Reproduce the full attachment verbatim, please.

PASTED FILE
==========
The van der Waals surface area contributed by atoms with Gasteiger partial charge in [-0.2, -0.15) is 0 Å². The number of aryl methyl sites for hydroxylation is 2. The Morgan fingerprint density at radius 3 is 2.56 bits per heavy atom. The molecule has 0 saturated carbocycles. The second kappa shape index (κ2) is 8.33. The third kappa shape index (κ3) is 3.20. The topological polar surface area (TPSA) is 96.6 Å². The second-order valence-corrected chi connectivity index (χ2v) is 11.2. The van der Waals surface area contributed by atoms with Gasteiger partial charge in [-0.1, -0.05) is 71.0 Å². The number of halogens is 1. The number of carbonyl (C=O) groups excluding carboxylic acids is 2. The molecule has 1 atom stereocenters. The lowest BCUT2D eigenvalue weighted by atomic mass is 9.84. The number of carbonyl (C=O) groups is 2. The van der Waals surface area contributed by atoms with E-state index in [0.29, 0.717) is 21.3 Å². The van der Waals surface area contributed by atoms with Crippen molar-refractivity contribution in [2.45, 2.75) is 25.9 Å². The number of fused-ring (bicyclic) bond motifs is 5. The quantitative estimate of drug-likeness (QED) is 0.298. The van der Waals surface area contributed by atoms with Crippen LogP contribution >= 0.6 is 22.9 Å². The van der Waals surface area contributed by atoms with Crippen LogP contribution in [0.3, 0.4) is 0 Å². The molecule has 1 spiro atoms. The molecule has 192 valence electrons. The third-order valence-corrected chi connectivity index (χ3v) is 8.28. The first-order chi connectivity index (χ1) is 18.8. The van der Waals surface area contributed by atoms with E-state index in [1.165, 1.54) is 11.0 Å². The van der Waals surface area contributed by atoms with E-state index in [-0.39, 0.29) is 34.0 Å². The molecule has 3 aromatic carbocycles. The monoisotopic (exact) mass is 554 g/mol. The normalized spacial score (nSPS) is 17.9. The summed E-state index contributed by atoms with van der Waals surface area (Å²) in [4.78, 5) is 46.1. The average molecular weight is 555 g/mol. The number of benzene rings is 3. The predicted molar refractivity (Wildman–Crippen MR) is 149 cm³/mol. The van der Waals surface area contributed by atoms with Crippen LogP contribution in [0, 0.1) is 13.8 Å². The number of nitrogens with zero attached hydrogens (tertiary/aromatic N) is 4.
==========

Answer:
The van der Waals surface area contributed by atoms with Gasteiger partial charge in [-0.2, -0.15) is 0 Å². The number of aryl methyl sites for hydroxylation is 2. The Morgan fingerprint density at radius 3 is 2.56 bits per heavy atom. The molecule has 0 saturated carbocycles. The second kappa shape index (κ2) is 8.33. The third kappa shape index (κ3) is 3.20. The topological polar surface area (TPSA) is 96.6 Å². The second-order valence-corrected chi connectivity index (χ2v) is 11.2. The van der Waals surface area contributed by atoms with Gasteiger partial charge in [-0.1, -0.05) is 71.0 Å². The number of halogens is 1. The number of carbonyl (C=O) groups excluding carboxylic acids is 2. The molecule has 1 atom stereocenters. The lowest BCUT2D eigenvalue weighted by atomic mass is 9.84. The number of carbonyl (C=O) groups is 2. The van der Waals surface area contributed by atoms with E-state index in [0.29, 0.717) is 21.3 Å². The van der Waals surface area contributed by atoms with Crippen molar-refractivity contribution in [2.45, 2.75) is 25.9 Å². The number of fused-ring (bicyclic) bond motifs is 5. The quantitative estimate of drug-likeness (QED) is 0.298. The van der Waals surface area contributed by atoms with Crippen LogP contribution >= 0.6 is 22.9 Å². The van der Waals surface area contributed by atoms with Crippen LogP contribution in [0.3, 0.4) is 0 Å². The molecule has 1 spiro atoms. The molecule has 192 valence electrons. The third-order valence-corrected chi connectivity index (χ3v) is 8.28. The first-order chi connectivity index (χ1) is 18.8. The van der Waals surface area contributed by atoms with E-state index in [1.165, 1.54) is 11.0 Å². The van der Waals surface area contributed by atoms with E-state index in [-0.39, 0.29) is 34.0 Å². The molecule has 3 aromatic carbocycles. The monoisotopic (exact) mass is 554 g/mol. The normalized spacial score (nSPS) is 17.9. The summed E-state index contributed by atoms with van der Waals surface area (Å²) in [4.78, 5) is 46.1. The average molecular weight is 555 g/mol. The number of benzene rings is 3. The predicted molar refractivity (Wildman–Crippen MR) is 149 cm³/mol. The van der Waals surface area contributed by atoms with Crippen LogP contribution in [0, 0.1) is 13.8 Å². The number of nitrogens with zero attached hydrogens (tertiary/aromatic N) is 4.